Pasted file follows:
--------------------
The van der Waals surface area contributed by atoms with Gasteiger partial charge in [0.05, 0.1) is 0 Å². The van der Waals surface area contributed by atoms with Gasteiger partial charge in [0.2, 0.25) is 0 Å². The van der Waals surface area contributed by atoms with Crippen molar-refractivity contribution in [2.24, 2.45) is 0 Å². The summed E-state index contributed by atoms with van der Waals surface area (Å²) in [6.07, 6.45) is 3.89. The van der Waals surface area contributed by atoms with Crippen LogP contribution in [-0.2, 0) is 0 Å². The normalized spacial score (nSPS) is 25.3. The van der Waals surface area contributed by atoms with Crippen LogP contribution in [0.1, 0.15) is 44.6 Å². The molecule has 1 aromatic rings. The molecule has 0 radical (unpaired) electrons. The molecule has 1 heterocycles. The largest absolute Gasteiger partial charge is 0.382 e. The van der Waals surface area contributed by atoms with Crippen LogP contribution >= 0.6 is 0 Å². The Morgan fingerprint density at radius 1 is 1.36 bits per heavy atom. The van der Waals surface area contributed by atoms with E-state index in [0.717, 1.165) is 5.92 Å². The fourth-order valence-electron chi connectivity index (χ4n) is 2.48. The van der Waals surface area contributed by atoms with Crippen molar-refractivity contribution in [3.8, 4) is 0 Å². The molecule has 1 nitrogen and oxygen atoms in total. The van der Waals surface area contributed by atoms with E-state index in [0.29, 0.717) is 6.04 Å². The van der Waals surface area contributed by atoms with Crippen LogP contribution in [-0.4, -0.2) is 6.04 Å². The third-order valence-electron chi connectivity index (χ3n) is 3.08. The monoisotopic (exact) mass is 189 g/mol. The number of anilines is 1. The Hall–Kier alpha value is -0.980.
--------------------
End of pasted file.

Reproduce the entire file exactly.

The van der Waals surface area contributed by atoms with Gasteiger partial charge in [0.05, 0.1) is 0 Å². The van der Waals surface area contributed by atoms with Gasteiger partial charge in [0.2, 0.25) is 0 Å². The van der Waals surface area contributed by atoms with Crippen molar-refractivity contribution in [2.24, 2.45) is 0 Å². The summed E-state index contributed by atoms with van der Waals surface area (Å²) in [6.07, 6.45) is 3.89. The van der Waals surface area contributed by atoms with Crippen LogP contribution in [-0.2, 0) is 0 Å². The normalized spacial score (nSPS) is 25.3. The van der Waals surface area contributed by atoms with Crippen LogP contribution in [0.1, 0.15) is 44.6 Å². The molecule has 1 aromatic rings. The molecule has 0 radical (unpaired) electrons. The molecule has 1 heterocycles. The largest absolute Gasteiger partial charge is 0.382 e. The van der Waals surface area contributed by atoms with Crippen LogP contribution >= 0.6 is 0 Å². The Morgan fingerprint density at radius 1 is 1.36 bits per heavy atom. The van der Waals surface area contributed by atoms with E-state index in [0.717, 1.165) is 5.92 Å². The fourth-order valence-electron chi connectivity index (χ4n) is 2.48. The van der Waals surface area contributed by atoms with Crippen molar-refractivity contribution in [3.8, 4) is 0 Å². The molecule has 1 nitrogen and oxygen atoms in total. The van der Waals surface area contributed by atoms with E-state index in [0.29, 0.717) is 6.04 Å². The van der Waals surface area contributed by atoms with Crippen LogP contribution in [-0.4, -0.2) is 6.04 Å². The third-order valence-electron chi connectivity index (χ3n) is 3.08. The monoisotopic (exact) mass is 189 g/mol. The number of anilines is 1. The Hall–Kier alpha value is -0.980.